Because of the numbers of d6s used, players absolutely are going to want a lot of six-sided dice for Shadowrun — a standard 7-die set that comes with a single d6 is not going to cut it. Happily dice manufacturers have us covered on this front.

The most common Shadowrun dice set is the 12d6 set (pictured here) that provides a good number six-sided dice in the standard 16mm size. The 12d6 set covers most of the rolls that you’re going to make in Shadowrun; however, the big rolls for the abilities the character is best at will often need 15 or more dice.

Shadowrun players typically will have a couple of different 12d6 sets to have the number of dice they need. However there is another option: you can also get a 36d6 dice set, known as a dice cube. The dice cube provides a heck of a lot of six-sided dice; however, the dice are 12mm dice, which are substantially smaller than the standard 16mm dice.

In the world of Shadowrun the 12d6 sets are more common, though the dice cubes aren’t exactly rare — they are more popular among wargamers however, than among RPG gamers.

Dice Colors

As of course all gamers know, dice come in a myriad of colors. But many of the younger generations of gamers aren’t aware of how different the varieties of colored dice are today from where the RPG industry started.

Polyhedral dice were really first introduced with the D&D boxed set. It came with a set of Dungeons & Dragons dice: these dice were opaque and the numbers were not inked. The colors of the dice from those days were pretty dull and muddy.

Of course the materials to make higher quality dice were already available and used for casino dice. Polyhedral dice are manufactured via plastic injection molding, and it was just a matter of time and experimentation before the dice makers discovered the right mix of plastic polymers that would work with the process and start yielding better looking dice.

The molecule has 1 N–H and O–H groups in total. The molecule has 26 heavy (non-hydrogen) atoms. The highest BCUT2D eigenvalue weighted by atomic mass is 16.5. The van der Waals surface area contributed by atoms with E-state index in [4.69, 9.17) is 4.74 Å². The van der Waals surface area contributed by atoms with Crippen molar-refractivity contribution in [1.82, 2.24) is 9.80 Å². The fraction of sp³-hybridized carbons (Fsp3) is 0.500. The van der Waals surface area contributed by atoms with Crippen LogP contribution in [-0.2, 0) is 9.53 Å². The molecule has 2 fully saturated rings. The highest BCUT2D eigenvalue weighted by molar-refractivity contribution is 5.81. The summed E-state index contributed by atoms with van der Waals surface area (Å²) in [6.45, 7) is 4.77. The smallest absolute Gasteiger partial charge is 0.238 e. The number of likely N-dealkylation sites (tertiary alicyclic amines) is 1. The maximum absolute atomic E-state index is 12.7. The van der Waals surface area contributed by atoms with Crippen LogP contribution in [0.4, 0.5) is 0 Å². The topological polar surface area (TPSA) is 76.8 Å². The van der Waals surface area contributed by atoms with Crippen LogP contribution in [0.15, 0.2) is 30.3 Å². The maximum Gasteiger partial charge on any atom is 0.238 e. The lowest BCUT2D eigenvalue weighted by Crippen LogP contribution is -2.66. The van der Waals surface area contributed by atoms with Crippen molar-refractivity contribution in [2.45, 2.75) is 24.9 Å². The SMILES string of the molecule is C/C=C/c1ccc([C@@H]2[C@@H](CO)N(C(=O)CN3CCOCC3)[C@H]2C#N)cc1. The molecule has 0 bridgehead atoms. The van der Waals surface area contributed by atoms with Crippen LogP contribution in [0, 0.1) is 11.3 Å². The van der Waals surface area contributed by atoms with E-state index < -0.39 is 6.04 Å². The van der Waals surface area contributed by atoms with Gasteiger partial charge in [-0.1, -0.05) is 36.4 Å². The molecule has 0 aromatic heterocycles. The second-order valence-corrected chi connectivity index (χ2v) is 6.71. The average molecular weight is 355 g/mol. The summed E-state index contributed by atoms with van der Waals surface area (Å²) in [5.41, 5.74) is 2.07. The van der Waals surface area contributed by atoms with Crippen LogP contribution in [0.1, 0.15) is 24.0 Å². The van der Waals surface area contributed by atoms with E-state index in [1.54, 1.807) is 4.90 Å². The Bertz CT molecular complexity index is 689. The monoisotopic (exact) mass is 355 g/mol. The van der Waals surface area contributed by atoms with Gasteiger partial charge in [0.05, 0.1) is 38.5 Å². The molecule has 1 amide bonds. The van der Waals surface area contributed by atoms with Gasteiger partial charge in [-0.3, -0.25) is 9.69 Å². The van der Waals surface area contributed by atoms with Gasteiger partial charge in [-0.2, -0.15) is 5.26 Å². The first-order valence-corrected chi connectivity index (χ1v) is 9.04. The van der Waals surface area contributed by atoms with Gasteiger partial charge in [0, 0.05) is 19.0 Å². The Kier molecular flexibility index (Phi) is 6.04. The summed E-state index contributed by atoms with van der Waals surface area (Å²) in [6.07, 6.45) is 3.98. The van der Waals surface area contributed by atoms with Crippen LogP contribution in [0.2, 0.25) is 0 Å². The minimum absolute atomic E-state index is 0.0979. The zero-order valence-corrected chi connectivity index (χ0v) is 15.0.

We pretty quickly got better-looking opaque dice with much more luster and polish as well as pre-inked dice numbering. Then our dice just started getting better and better looking. Today dice are available in just about any color you can imagine, and in a lot of different coloring styles. These include:

  • Opaque dice
  • Translucent (colored see-through dice)
  • Speckled — opaque dice with specks of another color (or multiple other colors) in them
  • Swirled/multi-colored — opaque dice that swirl or otherwise combine multiple colors of plastic together in one die.

In addition to these basic die types, there are almost any other kind that you can think of. There are dice made of metal and stone that are machined rather than molded, and even dice made of fossils. There are dice that combine opaque and translucent plastics and dice that deliberately inject air into the die to create bubbles within. We have giant dice made of hard foam and patterns for dice made of paper; we have glow in the dark dice in various designs and dice that light up when you crit.